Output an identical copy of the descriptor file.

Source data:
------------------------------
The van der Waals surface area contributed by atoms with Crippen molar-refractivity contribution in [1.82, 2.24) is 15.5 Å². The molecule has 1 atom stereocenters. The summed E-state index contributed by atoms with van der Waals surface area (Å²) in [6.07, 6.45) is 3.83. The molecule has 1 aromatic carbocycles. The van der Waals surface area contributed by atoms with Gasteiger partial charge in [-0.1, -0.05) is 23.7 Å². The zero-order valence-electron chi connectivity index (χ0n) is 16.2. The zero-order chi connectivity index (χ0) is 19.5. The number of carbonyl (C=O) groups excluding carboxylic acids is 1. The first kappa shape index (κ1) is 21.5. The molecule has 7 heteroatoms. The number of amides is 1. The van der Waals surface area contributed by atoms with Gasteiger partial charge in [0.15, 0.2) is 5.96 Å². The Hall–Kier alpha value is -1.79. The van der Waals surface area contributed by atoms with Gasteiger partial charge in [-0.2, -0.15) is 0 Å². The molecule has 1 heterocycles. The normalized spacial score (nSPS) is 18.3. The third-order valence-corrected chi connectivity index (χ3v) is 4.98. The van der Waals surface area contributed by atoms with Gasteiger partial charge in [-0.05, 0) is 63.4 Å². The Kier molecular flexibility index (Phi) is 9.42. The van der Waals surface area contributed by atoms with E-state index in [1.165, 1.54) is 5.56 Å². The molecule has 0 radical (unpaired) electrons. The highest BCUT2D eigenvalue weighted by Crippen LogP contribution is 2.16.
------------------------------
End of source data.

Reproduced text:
The van der Waals surface area contributed by atoms with Crippen molar-refractivity contribution in [1.82, 2.24) is 15.5 Å². The molecule has 1 atom stereocenters. The summed E-state index contributed by atoms with van der Waals surface area (Å²) in [6.07, 6.45) is 3.83. The molecule has 1 aromatic carbocycles. The van der Waals surface area contributed by atoms with Gasteiger partial charge in [-0.1, -0.05) is 23.7 Å². The zero-order valence-electron chi connectivity index (χ0n) is 16.2. The zero-order chi connectivity index (χ0) is 19.5. The number of carbonyl (C=O) groups excluding carboxylic acids is 1. The first kappa shape index (κ1) is 21.5. The molecule has 7 heteroatoms. The number of amides is 1. The van der Waals surface area contributed by atoms with Gasteiger partial charge in [0.15, 0.2) is 5.96 Å². The Hall–Kier alpha value is -1.79. The van der Waals surface area contributed by atoms with Gasteiger partial charge in [-0.2, -0.15) is 0 Å². The molecule has 1 heterocycles. The normalized spacial score (nSPS) is 18.3. The third-order valence-corrected chi connectivity index (χ3v) is 4.98. The van der Waals surface area contributed by atoms with Gasteiger partial charge in [-0.05, 0) is 63.4 Å². The Kier molecular flexibility index (Phi) is 9.42. The van der Waals surface area contributed by atoms with E-state index in [1.165, 1.54) is 5.56 Å². The molecule has 0 radical (unpaired) electrons. The highest BCUT2D eigenvalue weighted by Crippen LogP contribution is 2.16.